Pence Meets with Venezuelans Seeking Refuge in Colombian Church
U.S. Vice President Mike Pence met Monday with refugees who fled the chaos in Venezuela for the safety of a church in Cartagena, Colombia.
“The president ( Trump ) sent me here with a message of compassion for those families that are fleeing Venezuela,” Pence told reporters. “We are with them. We stand with them to restore democracy in Venezuela.”
With store shelves empty and staples hard to find, many Venezuelans cross into Brazil and Colombia to buy food. Some do not return.
US ‘will not stand by’
Pence repeated what he told Colombian President Juan Manuel Santos — that the United States “will not stand by while Venezuela collapses into dictatorship. We will not stand by while Venezuela crumbles.”
Pence did not talk about Trump’s threat to use military force to help restore democracy to Venezuela. But he did say “a failed state in Venezuela threatens the security and prosperity of an entire hemisphere and the people of the United States of America.”
Santos has told Pence that no Latin America country would accept any form of U.S. military intervention in Venezuela and that it should never even be considered.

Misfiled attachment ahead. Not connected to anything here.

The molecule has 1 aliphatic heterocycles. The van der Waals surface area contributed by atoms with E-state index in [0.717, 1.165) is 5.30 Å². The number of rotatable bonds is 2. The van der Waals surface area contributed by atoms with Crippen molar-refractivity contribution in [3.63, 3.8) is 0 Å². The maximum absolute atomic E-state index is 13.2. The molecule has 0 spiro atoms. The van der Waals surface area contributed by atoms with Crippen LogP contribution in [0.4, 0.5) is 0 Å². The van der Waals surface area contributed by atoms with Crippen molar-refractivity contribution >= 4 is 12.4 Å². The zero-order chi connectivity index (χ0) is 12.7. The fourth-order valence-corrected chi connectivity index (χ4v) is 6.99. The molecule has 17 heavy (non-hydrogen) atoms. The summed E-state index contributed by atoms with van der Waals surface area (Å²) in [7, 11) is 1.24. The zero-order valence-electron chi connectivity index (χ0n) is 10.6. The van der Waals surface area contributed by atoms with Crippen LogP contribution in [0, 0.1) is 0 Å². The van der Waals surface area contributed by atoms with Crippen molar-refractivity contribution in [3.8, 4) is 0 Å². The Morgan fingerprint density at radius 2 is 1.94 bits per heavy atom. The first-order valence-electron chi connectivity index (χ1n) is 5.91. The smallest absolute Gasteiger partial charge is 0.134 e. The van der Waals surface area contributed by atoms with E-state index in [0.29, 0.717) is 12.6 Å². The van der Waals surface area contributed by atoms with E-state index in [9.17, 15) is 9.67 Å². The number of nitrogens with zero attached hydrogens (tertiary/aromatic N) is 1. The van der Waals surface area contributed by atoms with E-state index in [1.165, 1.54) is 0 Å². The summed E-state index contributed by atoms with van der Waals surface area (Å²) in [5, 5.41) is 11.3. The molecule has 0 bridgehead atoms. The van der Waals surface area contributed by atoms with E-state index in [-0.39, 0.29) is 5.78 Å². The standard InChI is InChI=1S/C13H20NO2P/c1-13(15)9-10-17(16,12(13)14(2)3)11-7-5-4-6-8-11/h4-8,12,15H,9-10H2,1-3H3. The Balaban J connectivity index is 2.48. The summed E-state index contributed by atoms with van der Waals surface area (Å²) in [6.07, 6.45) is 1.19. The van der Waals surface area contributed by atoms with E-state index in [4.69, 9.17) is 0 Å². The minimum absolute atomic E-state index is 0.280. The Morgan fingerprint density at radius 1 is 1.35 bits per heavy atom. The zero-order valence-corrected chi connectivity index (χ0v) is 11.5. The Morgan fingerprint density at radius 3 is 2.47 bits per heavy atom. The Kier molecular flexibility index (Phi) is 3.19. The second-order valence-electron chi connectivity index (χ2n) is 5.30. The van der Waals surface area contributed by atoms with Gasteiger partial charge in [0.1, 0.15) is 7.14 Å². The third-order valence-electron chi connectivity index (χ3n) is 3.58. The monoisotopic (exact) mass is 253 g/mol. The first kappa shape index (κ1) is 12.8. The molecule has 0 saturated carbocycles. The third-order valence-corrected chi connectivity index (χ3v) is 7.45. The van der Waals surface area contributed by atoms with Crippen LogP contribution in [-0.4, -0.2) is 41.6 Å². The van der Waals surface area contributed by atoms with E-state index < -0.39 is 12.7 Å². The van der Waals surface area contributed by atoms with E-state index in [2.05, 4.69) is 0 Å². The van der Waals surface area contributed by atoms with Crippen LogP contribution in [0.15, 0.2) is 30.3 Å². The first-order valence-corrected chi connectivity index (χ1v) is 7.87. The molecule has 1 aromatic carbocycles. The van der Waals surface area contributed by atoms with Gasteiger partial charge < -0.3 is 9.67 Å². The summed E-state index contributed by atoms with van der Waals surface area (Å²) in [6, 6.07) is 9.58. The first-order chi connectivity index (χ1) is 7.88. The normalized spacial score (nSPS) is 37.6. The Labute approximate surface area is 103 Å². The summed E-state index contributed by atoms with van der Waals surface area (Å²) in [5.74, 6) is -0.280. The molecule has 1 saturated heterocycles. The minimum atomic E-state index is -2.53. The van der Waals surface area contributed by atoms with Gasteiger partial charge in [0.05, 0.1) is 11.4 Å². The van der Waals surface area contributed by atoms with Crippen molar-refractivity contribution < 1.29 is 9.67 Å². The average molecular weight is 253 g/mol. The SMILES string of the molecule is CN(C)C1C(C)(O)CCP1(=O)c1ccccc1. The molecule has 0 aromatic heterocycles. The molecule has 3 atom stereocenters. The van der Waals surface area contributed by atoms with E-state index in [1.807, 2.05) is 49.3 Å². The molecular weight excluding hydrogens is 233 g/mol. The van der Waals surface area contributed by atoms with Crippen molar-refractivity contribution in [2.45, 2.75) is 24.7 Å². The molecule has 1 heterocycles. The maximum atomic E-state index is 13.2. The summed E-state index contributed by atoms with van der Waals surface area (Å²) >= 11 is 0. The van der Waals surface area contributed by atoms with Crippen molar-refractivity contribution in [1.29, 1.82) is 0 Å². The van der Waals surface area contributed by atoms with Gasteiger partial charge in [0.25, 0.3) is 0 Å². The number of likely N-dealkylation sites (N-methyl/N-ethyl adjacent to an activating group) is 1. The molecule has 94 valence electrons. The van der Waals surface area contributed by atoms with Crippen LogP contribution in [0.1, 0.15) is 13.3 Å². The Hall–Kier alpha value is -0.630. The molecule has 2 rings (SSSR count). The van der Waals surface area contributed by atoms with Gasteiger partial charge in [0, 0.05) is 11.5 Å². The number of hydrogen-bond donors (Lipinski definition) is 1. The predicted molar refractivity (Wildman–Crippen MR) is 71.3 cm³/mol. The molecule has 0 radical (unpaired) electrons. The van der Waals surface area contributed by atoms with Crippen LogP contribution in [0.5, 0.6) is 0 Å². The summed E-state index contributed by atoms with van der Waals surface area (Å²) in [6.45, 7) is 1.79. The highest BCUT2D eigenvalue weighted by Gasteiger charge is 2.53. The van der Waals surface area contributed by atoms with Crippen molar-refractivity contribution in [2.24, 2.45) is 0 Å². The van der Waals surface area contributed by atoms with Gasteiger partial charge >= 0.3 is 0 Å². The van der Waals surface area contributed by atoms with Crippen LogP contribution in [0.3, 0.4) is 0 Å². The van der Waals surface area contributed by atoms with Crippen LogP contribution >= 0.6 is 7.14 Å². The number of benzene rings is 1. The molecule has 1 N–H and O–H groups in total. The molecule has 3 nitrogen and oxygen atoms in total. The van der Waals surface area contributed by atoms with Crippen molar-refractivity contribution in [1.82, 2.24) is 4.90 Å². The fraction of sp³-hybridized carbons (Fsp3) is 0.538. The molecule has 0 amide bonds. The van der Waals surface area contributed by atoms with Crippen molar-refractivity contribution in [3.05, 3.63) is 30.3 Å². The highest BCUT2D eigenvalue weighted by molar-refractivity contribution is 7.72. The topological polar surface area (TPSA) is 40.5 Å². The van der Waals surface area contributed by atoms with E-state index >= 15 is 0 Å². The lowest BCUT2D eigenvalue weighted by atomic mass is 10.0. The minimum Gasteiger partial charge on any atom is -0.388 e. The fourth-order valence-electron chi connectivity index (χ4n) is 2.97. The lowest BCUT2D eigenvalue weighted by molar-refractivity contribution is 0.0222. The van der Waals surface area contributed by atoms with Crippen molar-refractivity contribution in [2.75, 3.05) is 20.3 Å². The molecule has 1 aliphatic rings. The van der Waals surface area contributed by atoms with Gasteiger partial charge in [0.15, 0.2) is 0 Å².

Recalling more than a century of U.S. military action throughout the Americas, Santos said no Latin leader wants “that phantom” to reappear.
Venezuela plans military exercises
Venezuelan President Nicolas Maduro has ordered military exercises later this month in reaction to Trump’s threat, even if U.S. military intervention is highly unlikely.
Maduro also offered to speak to Trump by telephone to tell the U.S. president that “everything they tell you about Venezuela is a lie and they’re throwing you into a ditch.”
He called Pence’s visit a sign of imperialist desperation.
Maduro has blamed Venezuela’s economic calamity, violence, and political unrest on the United States and its supports among the opposition, believing the U.S. wants to get its hands on Venezuelan oil.
Pence will be in Argentina Tuesday for talks with President Mauricio Macri, and will later stop in Chile and Panama.
The visits will not only focus on marshaling support for Venezuelan democracy, but trade and bipartisan ties.